DOUGLAS COUNTY, Ga. - More than two years after her 18-year-old son, Bobby Tillman, was beaten to death by an angry swarm of young men in Douglas County, Monique Rivarde is still seeking justice.
Wednesday, she testified about the last words she said to her son.
"I told him to be safe, and he said 'OK, mom,'" she said.
He did not make it home after being punched, kicked and stomped so severely that the tissue around his heart was punctured by a broken rib.
Tillman did nothing to provoke the attack and did not know the people who beat him, prosecutors said.
Quantez Mallory, 20, and Horace Coleman, 21, are the last two out of four defendants standing trial for his murder.
Prosecutors rested their case after calling Rivarde and Brian Corley, Coleman's former cellmate.
"It was just sitting on my heart, and I needed to tell somebody," Corley said on the stand.
He testified that he overheard some troubling words from Coleman during a Bible study session.
"(Coleman) said he heard about his case. He talked to his lawyer today, and he felt like he was going home, and they didn't have any evidence," said Corley. "He said he didn't know that he could kill a man by kicking him."
The defense argued that much of what Corley said in court was hearsay, including his claim that he was beaten up because he intended to testify.
That exchange led to Judge William McClain rebuking the prosecutors before the jury.
Wednesday, Emanuel Boykins, who pleaded guilty and has already been convicted for Tillman's murder, took the stand.
He testified about the all-girl fight that led to the attack on Tillman.
"Instead of me putting my hands on a female, I took it out on someone else," he said.
Boykins said he never saw the defendants hit the victim.
"Have you been consistent with that?" asked a defense attorney. "Have you ever told anybody that he was involved?"
"No, ma'am," Boykins answered.
Several other witnesses, most of them friends of one or both of the defendants, said the same, including Darian Fluellen.
He said he was just 7 feet away when the attack happened but couldn't see the defendants kicking or stomping Tillman.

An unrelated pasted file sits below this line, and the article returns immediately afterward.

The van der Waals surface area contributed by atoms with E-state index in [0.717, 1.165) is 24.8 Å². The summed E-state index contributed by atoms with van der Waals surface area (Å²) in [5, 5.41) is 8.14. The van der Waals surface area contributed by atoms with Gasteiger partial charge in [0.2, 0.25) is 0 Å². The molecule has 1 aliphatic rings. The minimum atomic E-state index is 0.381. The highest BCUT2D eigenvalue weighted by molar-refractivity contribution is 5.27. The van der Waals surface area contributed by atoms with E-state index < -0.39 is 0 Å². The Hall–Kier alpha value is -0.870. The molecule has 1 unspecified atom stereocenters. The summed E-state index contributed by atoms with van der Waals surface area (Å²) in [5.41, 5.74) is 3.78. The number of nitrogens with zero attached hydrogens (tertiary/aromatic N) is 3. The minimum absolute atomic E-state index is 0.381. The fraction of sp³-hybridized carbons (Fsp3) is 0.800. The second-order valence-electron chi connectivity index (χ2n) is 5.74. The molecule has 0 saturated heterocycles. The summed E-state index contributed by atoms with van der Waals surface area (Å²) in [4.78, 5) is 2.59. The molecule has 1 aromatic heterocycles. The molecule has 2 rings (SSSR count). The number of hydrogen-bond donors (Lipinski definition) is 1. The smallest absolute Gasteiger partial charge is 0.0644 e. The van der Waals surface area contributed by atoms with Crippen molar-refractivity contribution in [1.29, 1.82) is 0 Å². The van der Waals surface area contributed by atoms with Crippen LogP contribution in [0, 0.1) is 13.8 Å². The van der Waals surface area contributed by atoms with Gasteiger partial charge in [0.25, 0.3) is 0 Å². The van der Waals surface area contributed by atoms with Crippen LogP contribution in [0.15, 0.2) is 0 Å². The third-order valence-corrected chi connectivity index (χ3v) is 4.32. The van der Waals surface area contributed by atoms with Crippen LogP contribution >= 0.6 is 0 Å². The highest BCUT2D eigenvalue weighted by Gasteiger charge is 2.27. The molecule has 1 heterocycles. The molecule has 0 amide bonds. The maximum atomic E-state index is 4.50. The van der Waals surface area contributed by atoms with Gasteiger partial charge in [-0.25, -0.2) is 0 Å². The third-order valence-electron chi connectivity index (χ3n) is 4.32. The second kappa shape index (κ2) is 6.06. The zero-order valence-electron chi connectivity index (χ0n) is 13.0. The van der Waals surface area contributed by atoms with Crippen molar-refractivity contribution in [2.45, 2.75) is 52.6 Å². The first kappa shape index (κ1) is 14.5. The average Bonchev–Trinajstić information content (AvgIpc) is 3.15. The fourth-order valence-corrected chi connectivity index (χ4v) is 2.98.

Tuesday, a witness to the beating went back on part of the statement he gave to investigators.
Witness James Evans, 19, spent most of his time on the stand recanting statements that he made under oath in a previous trial.
"I recognized Quantez, but I didn't physically see them beating Bobby Tillman," Evans testified. "I assumed that's what happened from what people told me."
Prosecutors then played Evans' videotaped statement, recorded hours after the fatal attack.
An investigator asked: "What was Quantez doing?"
"He was kicking the boy," Evans answered.
Still, Evans stuck to his story that he never saw Quantez Mallory attack Tillman.
He said he felt pressured by investigators to give his statement but said no one told him what to say.
A prosecutor asked if his testimony was that he lied in his original statement.
"I didn't have any idea that they were going to try to use me later on," said Evans. "If they would have asked me after if I could swear on it, I would have said, 'No."
Prosecutors then played a video of Mallory's interview with Douglasville Police Department Detective Doug Oliver.
Mallory described 128-pound Tillman being swarmed and kicked "like a soccer ball" but claimed he only jumped on top of a car to watch and didn't take part.
At the end of the video, Oliver asks him: "What do you think about people jumping on people at parties?"
"Cowards," said Mallory. "Can't fight him one-on-one."
The jury is expected to get the case on Thursday.